Editor’s note: This story was written by a high school student in Northwest Asian Weekly Foundation’s Summer Youth Leadership Program. This story is part of a special back-to-school issue.
By Kevin Jin
Many think that racial profiling ended along with racism when all Americans, regardless of color, were given equal rights. However, that is not the case. One of the most recent examples was when Arizona passed a law that allowed officers to stop people that are suspected as illegal immigrants. Now, considering Arizona is right by Mexico, and Mexico is the source of most of the United States’ illegal immigrants, this law is obviously targeting Mexicans.
There is also racial profiling targeted at Asians. Racial profiling is not something to take lightly, and it shouldn’t be joked about. Racial profiling is also used outside of the world of law enforcement. This fosters stereotypes and suspicions people have of a certain race.
Take 9/11 for example. After this event occurred, everybody became suspicious of Muslims. All Muslims were being judged by the actions of only a few.
Would it be fair to judge all Americans based on a few individuals? One of our guest speakers this year at SYLP, Andrew Cho, presented examples of racial profiling.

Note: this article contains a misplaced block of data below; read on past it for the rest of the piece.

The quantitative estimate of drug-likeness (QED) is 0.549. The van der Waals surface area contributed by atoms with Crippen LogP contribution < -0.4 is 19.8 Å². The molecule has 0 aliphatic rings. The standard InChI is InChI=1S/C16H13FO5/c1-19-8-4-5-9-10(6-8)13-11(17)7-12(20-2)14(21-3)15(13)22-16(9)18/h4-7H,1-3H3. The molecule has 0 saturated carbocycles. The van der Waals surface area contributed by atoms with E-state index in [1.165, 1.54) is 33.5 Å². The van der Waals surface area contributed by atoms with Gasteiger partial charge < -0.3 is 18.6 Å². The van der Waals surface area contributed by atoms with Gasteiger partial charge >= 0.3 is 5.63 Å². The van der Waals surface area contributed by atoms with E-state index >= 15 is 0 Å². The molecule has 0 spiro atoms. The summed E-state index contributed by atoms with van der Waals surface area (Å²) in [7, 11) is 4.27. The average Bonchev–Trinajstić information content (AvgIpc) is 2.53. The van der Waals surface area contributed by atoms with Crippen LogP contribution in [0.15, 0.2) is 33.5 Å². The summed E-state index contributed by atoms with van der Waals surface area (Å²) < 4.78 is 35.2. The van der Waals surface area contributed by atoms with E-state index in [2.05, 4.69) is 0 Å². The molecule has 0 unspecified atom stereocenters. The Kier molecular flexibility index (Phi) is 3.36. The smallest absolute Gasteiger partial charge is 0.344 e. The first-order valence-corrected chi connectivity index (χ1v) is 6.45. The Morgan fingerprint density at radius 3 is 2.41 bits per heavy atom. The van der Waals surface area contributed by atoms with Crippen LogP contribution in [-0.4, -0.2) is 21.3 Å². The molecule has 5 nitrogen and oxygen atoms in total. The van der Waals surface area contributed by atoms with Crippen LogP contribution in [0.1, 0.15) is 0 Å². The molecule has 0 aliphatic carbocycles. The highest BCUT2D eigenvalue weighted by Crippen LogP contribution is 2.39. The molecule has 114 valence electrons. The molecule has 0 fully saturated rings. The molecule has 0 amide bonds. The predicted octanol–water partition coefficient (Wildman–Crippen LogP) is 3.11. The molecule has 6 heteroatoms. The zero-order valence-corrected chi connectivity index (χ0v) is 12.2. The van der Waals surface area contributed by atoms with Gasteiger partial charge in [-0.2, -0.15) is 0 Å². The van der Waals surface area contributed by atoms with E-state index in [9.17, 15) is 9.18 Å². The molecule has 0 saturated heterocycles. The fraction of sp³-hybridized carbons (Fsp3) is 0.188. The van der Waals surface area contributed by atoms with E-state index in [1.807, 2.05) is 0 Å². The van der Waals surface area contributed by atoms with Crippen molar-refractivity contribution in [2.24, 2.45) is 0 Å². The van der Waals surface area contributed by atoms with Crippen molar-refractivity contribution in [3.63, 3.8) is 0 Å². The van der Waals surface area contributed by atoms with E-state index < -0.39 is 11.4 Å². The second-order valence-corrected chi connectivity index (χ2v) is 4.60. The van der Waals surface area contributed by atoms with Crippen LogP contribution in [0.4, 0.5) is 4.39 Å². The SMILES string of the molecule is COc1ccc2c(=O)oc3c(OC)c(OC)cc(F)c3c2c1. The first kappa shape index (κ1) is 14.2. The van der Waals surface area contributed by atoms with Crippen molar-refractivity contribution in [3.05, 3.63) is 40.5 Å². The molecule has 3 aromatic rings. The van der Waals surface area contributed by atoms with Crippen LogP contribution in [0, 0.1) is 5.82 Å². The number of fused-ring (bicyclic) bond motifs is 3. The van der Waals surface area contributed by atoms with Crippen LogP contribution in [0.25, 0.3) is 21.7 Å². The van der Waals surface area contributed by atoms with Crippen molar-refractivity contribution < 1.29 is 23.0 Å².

One example was of an Asian man who had recently gone through much distress. He moaned about it in his apartment until his neighbors complained to the police. When the police arrived, they ended up shooting him to death because they thought that he knew kung fu and was a danger to them. They said that the shooting was in self-defense.
Imagine being shot to death simply because you’re Asian and the shooter thought you knew and would use martial arts.
Another event took place right here in Chinatown. A group of Asian American students were caught “jaywalking” by an officer. The first instance of racial profiling in this case was when the officer asked if they spoke English. He was very condescending to the group of students.
He even had the students line up against the wall and even searched one for weapons. He ended up writing a jaywalking citation to one of the students. When this was taken to court, the offending officer explained that he did indeed find weapons on the student — that he had found keys, a very dangerous object. In the end, the judge ruled that since the officer stated that he did not see any jaywalking, no crime had been committed.
Racial profiling is a very serious matter that should not be taken lightly. Though racism is illegal in the United States, it still exists through stereotypes and racial profiling. The roots of the problem are racism and stereotyping, which are the causes of racial profiling.
As Asians, we need to show the world that we are not all the same. Having fewer stereotypes leads to less racism, and less racism leads to less racial profiling. ♦